Experts Determine Indicators for a Good Night’s Sleep

By Amy Taylor on January 31, 2017

What makes a good night sleep? According to researchers, it’s more than clocking 7-8 hours of sleep each night. There are a few other things that should also be considered. 

For the first time, The National Sleep Foundation provided the key indicators for a good night’s sleep: 

·         Being asleep for at least 85 percent of the time you spend in bed; 

·         Taking 30 minutes or less to fall asleep (or up to 60 minutes if you’re 65 or older); 

·         Not waking up more than once per night for more than five minutes (or twice a night for five minutes for those 65 or older); and 

·         Spending less than 20 minutes total awake after initially falling asleep. 

 The new guidelines were a result of 277 sleep studies reviewed by expert panel of sleep-medicine specialists and members of other health organizations, such as the American Academy of Neurology, the Society for Research of Human Development and the Society for Women’s Health Research.  

According to David Cloud, executive officer of the National Sleep Foundation, the new metrics are meant to help people better understand what good sleep health looks like overall.  

But just because people are unable to perfectly meet these guidelines doesn’t mean they no longer experience quality sleep, notes Sabra Abbott, a neurologist who specializes in circadian rhythm and sleep disorders at Northwestern Memorial Hospital. She said the metrics “are useful as an initial target.”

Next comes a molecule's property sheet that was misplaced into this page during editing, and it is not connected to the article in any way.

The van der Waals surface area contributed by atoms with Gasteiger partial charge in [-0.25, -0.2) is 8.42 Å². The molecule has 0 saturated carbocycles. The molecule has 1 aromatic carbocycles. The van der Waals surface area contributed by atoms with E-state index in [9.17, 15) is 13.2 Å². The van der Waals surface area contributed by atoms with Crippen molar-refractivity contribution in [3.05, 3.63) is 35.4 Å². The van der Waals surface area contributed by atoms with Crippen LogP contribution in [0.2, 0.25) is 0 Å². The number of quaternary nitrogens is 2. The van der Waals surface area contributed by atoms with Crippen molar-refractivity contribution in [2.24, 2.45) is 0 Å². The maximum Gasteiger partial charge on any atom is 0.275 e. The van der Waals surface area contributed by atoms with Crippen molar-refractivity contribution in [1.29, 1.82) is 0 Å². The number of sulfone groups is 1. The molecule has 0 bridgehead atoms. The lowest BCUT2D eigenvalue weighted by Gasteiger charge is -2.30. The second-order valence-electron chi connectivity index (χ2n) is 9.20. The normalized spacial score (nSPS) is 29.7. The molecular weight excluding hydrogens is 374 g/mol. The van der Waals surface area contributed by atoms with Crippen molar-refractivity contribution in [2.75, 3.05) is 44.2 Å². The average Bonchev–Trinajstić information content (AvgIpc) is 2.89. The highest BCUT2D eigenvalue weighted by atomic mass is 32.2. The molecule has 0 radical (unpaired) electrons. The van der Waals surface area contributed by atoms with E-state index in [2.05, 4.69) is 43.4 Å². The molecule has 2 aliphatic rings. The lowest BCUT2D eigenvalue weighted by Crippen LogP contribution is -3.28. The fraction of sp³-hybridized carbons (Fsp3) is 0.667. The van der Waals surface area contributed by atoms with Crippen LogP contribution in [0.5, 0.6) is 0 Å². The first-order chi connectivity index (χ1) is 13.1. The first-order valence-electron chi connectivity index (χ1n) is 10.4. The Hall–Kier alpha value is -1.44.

Understanding the Root Cause 

The guidelines can also help people identify the reasons for their sleep issues. For instance, not meeting the criteria can be a reason to check what needs improvement. Certain habits have been associated with poor sleep quality, like too much screentime and alcohol. Furthermore, not meeting the metrics may also suggest the presence of a sleep disorder like sleep apnoea and insomnia.  

Abbott said another indicator of a good night sleep is how a person feels the next day. “Do you have any reason to think you could be getting better sleep, or you feel tired during the day?” she asked. Answering ‘yes’ to these questions or not meeting the criteria may indicate sleep issues. 

Source of this article: 

This Is What It Actually Means To Get A ‘Good Night’s Sleep’, Huffington Post

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